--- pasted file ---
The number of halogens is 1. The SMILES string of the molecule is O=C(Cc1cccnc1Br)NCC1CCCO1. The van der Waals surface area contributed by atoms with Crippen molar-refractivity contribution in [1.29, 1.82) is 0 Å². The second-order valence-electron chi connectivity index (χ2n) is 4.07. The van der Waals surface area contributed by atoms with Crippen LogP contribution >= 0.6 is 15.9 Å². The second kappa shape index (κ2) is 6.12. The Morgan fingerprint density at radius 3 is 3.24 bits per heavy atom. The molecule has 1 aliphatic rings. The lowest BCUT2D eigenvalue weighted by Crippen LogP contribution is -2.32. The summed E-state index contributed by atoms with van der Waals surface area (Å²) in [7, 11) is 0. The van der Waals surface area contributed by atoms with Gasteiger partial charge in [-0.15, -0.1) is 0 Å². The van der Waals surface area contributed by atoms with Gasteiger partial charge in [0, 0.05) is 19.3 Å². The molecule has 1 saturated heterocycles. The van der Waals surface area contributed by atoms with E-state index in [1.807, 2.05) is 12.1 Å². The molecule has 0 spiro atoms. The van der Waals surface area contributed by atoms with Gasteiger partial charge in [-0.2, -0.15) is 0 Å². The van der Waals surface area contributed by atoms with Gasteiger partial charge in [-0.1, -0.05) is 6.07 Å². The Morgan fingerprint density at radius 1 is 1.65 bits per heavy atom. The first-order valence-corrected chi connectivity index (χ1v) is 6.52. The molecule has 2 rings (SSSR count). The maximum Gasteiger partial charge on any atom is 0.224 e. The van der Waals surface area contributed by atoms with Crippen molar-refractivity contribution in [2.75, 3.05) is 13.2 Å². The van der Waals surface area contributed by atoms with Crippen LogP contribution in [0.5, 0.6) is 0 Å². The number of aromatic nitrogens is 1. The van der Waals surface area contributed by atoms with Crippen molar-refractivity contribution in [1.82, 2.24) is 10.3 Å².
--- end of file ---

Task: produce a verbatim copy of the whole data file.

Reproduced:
The number of halogens is 1. The SMILES string of the molecule is O=C(Cc1cccnc1Br)NCC1CCCO1. The van der Waals surface area contributed by atoms with Crippen molar-refractivity contribution in [1.29, 1.82) is 0 Å². The second-order valence-electron chi connectivity index (χ2n) is 4.07. The van der Waals surface area contributed by atoms with Crippen LogP contribution >= 0.6 is 15.9 Å². The second kappa shape index (κ2) is 6.12. The Morgan fingerprint density at radius 3 is 3.24 bits per heavy atom. The molecule has 1 aliphatic rings. The lowest BCUT2D eigenvalue weighted by Crippen LogP contribution is -2.32. The summed E-state index contributed by atoms with van der Waals surface area (Å²) in [7, 11) is 0. The van der Waals surface area contributed by atoms with Gasteiger partial charge in [-0.15, -0.1) is 0 Å². The van der Waals surface area contributed by atoms with Gasteiger partial charge in [0, 0.05) is 19.3 Å². The molecule has 1 saturated heterocycles. The van der Waals surface area contributed by atoms with E-state index in [1.807, 2.05) is 12.1 Å². The molecule has 0 spiro atoms. The van der Waals surface area contributed by atoms with Gasteiger partial charge in [-0.2, -0.15) is 0 Å². The van der Waals surface area contributed by atoms with Gasteiger partial charge in [-0.1, -0.05) is 6.07 Å². The Morgan fingerprint density at radius 1 is 1.65 bits per heavy atom. The first-order valence-corrected chi connectivity index (χ1v) is 6.52. The molecule has 2 rings (SSSR count). The maximum Gasteiger partial charge on any atom is 0.224 e. The van der Waals surface area contributed by atoms with Crippen molar-refractivity contribution in [2.75, 3.05) is 13.2 Å². The van der Waals surface area contributed by atoms with Crippen LogP contribution in [0.5, 0.6) is 0 Å². The number of aromatic nitrogens is 1. The van der Waals surface area contributed by atoms with Crippen molar-refractivity contribution in [1.82, 2.24) is 10.3 Å².